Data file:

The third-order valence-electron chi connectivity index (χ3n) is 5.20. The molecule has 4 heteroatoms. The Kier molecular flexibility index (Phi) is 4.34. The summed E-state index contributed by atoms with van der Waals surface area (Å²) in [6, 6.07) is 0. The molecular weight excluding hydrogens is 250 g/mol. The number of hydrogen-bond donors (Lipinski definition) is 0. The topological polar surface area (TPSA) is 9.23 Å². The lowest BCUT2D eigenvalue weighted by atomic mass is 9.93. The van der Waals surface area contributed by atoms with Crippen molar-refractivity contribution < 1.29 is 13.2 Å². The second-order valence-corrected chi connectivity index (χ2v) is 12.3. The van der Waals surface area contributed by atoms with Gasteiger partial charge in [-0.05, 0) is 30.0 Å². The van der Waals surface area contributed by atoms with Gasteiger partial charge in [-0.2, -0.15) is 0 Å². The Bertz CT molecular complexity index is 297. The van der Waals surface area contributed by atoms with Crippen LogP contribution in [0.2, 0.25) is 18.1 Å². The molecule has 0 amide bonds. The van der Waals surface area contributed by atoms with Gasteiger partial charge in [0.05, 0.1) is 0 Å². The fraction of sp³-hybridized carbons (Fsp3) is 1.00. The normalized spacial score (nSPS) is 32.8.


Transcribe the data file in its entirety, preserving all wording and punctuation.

The third-order valence-electron chi connectivity index (χ3n) is 5.20. The molecule has 4 heteroatoms. The Kier molecular flexibility index (Phi) is 4.34. The summed E-state index contributed by atoms with van der Waals surface area (Å²) in [6, 6.07) is 0. The molecular weight excluding hydrogens is 250 g/mol. The number of hydrogen-bond donors (Lipinski definition) is 0. The topological polar surface area (TPSA) is 9.23 Å². The lowest BCUT2D eigenvalue weighted by atomic mass is 9.93. The van der Waals surface area contributed by atoms with Crippen molar-refractivity contribution < 1.29 is 13.2 Å². The second-order valence-corrected chi connectivity index (χ2v) is 12.3. The van der Waals surface area contributed by atoms with Gasteiger partial charge in [-0.05, 0) is 30.0 Å². The van der Waals surface area contributed by atoms with Gasteiger partial charge in [-0.2, -0.15) is 0 Å². The Bertz CT molecular complexity index is 297. The van der Waals surface area contributed by atoms with Crippen LogP contribution in [0.2, 0.25) is 18.1 Å². The molecule has 0 amide bonds. The van der Waals surface area contributed by atoms with Gasteiger partial charge in [0.05, 0.1) is 0 Å². The fraction of sp³-hybridized carbons (Fsp3) is 1.00. The normalized spacial score (nSPS) is 32.8.